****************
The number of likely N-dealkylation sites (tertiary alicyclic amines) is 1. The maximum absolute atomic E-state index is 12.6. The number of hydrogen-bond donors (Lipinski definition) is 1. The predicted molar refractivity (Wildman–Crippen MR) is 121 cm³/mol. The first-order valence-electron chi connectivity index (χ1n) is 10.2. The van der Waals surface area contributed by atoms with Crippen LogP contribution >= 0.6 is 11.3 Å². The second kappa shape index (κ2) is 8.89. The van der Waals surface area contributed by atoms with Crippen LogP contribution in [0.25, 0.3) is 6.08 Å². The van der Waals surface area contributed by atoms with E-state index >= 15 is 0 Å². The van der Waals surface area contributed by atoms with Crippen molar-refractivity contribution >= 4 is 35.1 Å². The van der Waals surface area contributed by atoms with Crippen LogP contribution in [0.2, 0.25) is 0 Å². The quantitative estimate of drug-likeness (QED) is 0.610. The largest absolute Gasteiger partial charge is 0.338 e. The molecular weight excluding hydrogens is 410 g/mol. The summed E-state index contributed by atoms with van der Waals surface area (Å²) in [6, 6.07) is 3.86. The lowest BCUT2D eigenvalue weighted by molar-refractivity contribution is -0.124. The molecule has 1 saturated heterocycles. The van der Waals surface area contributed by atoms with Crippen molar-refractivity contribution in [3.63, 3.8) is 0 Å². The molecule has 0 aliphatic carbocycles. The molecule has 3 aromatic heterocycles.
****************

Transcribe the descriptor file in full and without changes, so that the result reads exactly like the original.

The number of likely N-dealkylation sites (tertiary alicyclic amines) is 1. The maximum absolute atomic E-state index is 12.6. The number of hydrogen-bond donors (Lipinski definition) is 1. The predicted molar refractivity (Wildman–Crippen MR) is 121 cm³/mol. The first-order valence-electron chi connectivity index (χ1n) is 10.2. The van der Waals surface area contributed by atoms with Crippen LogP contribution >= 0.6 is 11.3 Å². The second kappa shape index (κ2) is 8.89. The van der Waals surface area contributed by atoms with Crippen LogP contribution in [0.25, 0.3) is 6.08 Å². The van der Waals surface area contributed by atoms with E-state index >= 15 is 0 Å². The van der Waals surface area contributed by atoms with Crippen molar-refractivity contribution >= 4 is 35.1 Å². The van der Waals surface area contributed by atoms with Crippen LogP contribution in [0.2, 0.25) is 0 Å². The quantitative estimate of drug-likeness (QED) is 0.610. The largest absolute Gasteiger partial charge is 0.338 e. The molecular weight excluding hydrogens is 410 g/mol. The summed E-state index contributed by atoms with van der Waals surface area (Å²) in [6, 6.07) is 3.86. The lowest BCUT2D eigenvalue weighted by molar-refractivity contribution is -0.124. The molecule has 1 saturated heterocycles. The van der Waals surface area contributed by atoms with Crippen molar-refractivity contribution in [3.63, 3.8) is 0 Å². The molecule has 0 aliphatic carbocycles. The molecule has 3 aromatic heterocycles.